An interview with a creative.
Who are you and what do you do?
Since, our world is so big on labels– in that context, I’m what they call– a creative. My occupation lies somewhere in between an artist and a designer; and sometimes I take my learnings to the classroom and teach people who’d listen. I’m sure many people will resonate with this, but it’s really quite difficult to explain what is it that I do. I write (read: also use calligraphic tools), I make art, I design (publications, websites and the like), I make (cartoons and greeting cards), I have published articles, and made a few short films; Do these make me an artist? I guess. One can say, I create content. But, I’m really a lot more than that label. I create. Period.
To summarize: I’m a being, working for myself, in an attempt to master myself and share my talents with the world in a creative way. So the question isn’t what I do, but what I can do for you– I’m in service of what I’m required to do.
What’s your business?
My business is liberation from the shackles of the conventional work life and be whatever I need to be, without fear. It doesn’t mean I don’t earn my living– I have clients just like any office borne creative; I have meetings and contracts too. The world likes calling my kind ‘freelancers’, but personally I feel like that word comes with the ugly connotation of being a penniless artist.
I’m in the business of working; as Robert Frost in his poem “Two Tramps in Mud Time,” so beautifully puts it:
My object in living is to unite
My avocation and my vocation
As my two eyes make one in sight.
Only where love and need are one,
And the work is play for mortal stakes,
Is the deed ever really done
For Heaven and the future’s sakes.
My business is my practice of creating. It may have flexible timings but it takes daily discipline. It needs great courage to go against the mainstream. And often times it beckons the existential question “What am I doing with my life?”– it’s helpful to have a supportive family and a space like Witwork.
Why is remote work relevant to you and your business day?
The hardest thing about working for yourself is that you have no boss hovering over your head to get work done. Everyone has those days where you just don’t want to go to work– just ‘cause! But like with everything else worth having, in order to have a good practice, you need great habits to support it. Getting up early and going to work– is one of those great habits. This is why having a place to go to is super important. Many like me working from their homes, more power to them. I personally have a difficult relationship with my bed– it’s too needy.
It also always helps to get out of our comfort zones, meet new people, experience different things and be mindful of the world around us. With remote working it doesn’t matter where in the world I am, I need my tools and myself, that’s all– of course a table and unlimited tea, immensely helps the cause.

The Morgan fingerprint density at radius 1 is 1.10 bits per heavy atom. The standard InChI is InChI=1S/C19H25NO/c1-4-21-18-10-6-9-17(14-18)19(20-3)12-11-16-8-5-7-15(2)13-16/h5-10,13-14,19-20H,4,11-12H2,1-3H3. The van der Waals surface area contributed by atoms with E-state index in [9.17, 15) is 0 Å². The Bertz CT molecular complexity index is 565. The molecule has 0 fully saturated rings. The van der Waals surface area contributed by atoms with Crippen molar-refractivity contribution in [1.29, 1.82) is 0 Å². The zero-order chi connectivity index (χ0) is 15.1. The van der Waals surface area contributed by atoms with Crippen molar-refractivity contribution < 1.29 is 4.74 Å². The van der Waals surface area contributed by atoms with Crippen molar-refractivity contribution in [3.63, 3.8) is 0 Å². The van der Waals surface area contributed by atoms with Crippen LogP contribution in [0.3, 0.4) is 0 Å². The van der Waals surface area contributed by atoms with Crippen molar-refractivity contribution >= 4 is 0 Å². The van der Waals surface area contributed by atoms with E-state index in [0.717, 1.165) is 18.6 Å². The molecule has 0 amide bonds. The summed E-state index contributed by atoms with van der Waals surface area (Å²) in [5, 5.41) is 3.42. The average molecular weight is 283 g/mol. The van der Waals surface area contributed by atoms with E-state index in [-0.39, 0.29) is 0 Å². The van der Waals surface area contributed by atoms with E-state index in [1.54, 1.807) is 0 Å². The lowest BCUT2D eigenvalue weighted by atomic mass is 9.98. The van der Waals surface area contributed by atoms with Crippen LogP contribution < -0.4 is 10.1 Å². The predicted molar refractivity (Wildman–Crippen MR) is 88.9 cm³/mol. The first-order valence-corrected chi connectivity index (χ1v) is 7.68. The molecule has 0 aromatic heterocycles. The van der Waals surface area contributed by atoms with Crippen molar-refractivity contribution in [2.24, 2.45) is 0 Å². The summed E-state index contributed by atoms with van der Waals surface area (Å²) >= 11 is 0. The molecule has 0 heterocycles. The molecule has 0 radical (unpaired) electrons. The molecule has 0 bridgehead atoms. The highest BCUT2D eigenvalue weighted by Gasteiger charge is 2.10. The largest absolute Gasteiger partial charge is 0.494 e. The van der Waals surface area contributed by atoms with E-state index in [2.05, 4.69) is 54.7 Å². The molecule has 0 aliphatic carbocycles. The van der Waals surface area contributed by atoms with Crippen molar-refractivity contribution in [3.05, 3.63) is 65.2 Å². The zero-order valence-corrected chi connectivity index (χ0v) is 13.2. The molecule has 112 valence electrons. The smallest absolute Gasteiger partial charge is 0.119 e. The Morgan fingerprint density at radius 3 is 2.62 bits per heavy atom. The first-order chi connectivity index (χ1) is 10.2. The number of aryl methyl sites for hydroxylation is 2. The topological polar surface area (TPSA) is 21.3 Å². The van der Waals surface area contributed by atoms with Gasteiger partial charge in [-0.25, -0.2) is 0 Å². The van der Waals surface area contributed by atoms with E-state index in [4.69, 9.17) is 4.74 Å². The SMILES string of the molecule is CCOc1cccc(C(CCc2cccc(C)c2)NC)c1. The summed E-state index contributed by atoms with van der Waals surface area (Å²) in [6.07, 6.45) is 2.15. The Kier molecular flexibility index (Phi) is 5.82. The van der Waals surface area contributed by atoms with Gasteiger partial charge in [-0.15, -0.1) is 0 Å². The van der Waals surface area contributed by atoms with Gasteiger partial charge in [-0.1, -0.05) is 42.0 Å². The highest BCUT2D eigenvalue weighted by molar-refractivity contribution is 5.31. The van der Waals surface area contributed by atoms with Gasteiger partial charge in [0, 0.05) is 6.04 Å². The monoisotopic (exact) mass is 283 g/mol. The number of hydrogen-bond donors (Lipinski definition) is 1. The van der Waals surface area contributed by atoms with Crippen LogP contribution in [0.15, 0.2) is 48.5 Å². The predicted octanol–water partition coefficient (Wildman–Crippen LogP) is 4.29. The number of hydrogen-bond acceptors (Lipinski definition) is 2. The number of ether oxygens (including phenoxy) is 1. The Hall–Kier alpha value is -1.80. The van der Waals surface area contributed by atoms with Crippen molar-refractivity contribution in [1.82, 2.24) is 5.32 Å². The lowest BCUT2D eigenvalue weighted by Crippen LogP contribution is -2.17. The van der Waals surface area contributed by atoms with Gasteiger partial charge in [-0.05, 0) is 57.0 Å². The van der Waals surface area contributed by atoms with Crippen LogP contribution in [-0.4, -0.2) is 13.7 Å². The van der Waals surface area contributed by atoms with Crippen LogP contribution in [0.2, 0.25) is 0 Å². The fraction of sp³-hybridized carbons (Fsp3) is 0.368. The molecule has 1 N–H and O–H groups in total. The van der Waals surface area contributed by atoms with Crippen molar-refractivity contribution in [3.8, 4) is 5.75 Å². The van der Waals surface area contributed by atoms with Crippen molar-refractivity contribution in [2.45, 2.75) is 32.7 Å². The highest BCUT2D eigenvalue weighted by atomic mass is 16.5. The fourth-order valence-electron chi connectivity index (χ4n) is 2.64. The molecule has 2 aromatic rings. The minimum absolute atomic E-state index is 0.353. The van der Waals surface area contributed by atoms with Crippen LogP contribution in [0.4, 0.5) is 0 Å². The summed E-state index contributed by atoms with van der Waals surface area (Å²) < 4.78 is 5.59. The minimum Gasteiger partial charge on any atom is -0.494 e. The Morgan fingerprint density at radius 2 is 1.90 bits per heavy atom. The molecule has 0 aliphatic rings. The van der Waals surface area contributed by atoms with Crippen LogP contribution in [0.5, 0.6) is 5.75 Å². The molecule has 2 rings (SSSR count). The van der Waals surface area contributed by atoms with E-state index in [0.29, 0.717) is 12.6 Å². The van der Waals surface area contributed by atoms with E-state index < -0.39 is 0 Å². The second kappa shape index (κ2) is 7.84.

“You must go out on adventures, to find out where you truly belong.”
What do you like about Witwork? How can it support you better?
It may be a cliché to say, but the best thing about Witwork is, that it gives me the freedom of being myself. I’m not expected to be a label, it doesn’t judge me on what I do or do not do. I don’t need to fit into any category to work within it’s set-up, like several co-working spaces usually require. Witwork also allows for the formality that working requires. It promotes my work as a business and not busy-ness. When I meet fellow co-workers, I know they’re working the grind just like me, trying to manifest their dreams with their hard-work. It feels good to belong to a tribe like that.
Perhaps, the only way, Witwork can support me better, is calling out more of my kind– the creatives, from inside their closets, to come and play! To be ourselves- and not worry about the labels. Just come out and be.
Bio – Ishita Das Alan
An artist, a designer, a writer, a film maker, , a teacher, an over-thinker– Ishita doesn’t believe in being just one label. In fact, she dislikes labels altogether. She resonates with ideas that make her– her. The only label she answers to is human (and the best she can be at that!). Her core principle is to leave the world a better place than she found it and the only way to do that is to be one’s true self with courage and considerations for all life forms. Her motivation lies in speaking for those who can’t speak for themselves– human, nature and built-environment alike. Right now, her voice is fixated on spreading the ideas of Sustainability, De-growth and Love.